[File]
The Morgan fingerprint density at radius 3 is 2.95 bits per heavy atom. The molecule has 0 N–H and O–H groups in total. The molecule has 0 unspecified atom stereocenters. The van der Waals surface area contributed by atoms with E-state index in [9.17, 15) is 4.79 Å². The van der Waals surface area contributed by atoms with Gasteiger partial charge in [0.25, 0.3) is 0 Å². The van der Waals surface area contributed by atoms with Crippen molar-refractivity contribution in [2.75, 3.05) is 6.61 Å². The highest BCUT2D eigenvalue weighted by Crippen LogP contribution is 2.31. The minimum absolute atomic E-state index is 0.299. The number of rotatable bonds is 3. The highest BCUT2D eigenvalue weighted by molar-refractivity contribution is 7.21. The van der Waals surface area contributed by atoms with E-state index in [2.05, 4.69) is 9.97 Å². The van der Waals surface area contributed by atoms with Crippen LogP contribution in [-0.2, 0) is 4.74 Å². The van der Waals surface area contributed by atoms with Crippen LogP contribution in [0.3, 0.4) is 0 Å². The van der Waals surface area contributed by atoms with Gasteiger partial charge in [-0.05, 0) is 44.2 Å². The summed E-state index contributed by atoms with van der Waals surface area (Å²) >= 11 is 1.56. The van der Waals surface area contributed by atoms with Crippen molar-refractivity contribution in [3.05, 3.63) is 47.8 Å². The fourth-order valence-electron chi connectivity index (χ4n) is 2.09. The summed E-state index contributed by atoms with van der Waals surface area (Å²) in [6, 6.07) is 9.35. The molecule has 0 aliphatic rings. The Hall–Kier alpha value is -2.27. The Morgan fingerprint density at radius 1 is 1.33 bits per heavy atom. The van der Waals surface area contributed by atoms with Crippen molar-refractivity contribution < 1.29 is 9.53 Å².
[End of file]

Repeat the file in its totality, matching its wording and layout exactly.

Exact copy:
The Morgan fingerprint density at radius 3 is 2.95 bits per heavy atom. The molecule has 0 N–H and O–H groups in total. The molecule has 0 unspecified atom stereocenters. The van der Waals surface area contributed by atoms with E-state index in [9.17, 15) is 4.79 Å². The van der Waals surface area contributed by atoms with Gasteiger partial charge in [0.25, 0.3) is 0 Å². The van der Waals surface area contributed by atoms with Crippen molar-refractivity contribution in [2.75, 3.05) is 6.61 Å². The highest BCUT2D eigenvalue weighted by Crippen LogP contribution is 2.31. The minimum absolute atomic E-state index is 0.299. The number of rotatable bonds is 3. The highest BCUT2D eigenvalue weighted by molar-refractivity contribution is 7.21. The van der Waals surface area contributed by atoms with E-state index in [2.05, 4.69) is 9.97 Å². The van der Waals surface area contributed by atoms with Crippen LogP contribution in [-0.2, 0) is 4.74 Å². The van der Waals surface area contributed by atoms with Crippen LogP contribution in [0.3, 0.4) is 0 Å². The van der Waals surface area contributed by atoms with Gasteiger partial charge in [-0.05, 0) is 44.2 Å². The summed E-state index contributed by atoms with van der Waals surface area (Å²) >= 11 is 1.56. The van der Waals surface area contributed by atoms with Crippen molar-refractivity contribution in [3.05, 3.63) is 47.8 Å². The fourth-order valence-electron chi connectivity index (χ4n) is 2.09. The summed E-state index contributed by atoms with van der Waals surface area (Å²) in [6, 6.07) is 9.35. The molecule has 0 aliphatic rings. The Hall–Kier alpha value is -2.27. The Morgan fingerprint density at radius 1 is 1.33 bits per heavy atom. The van der Waals surface area contributed by atoms with Crippen molar-refractivity contribution < 1.29 is 9.53 Å².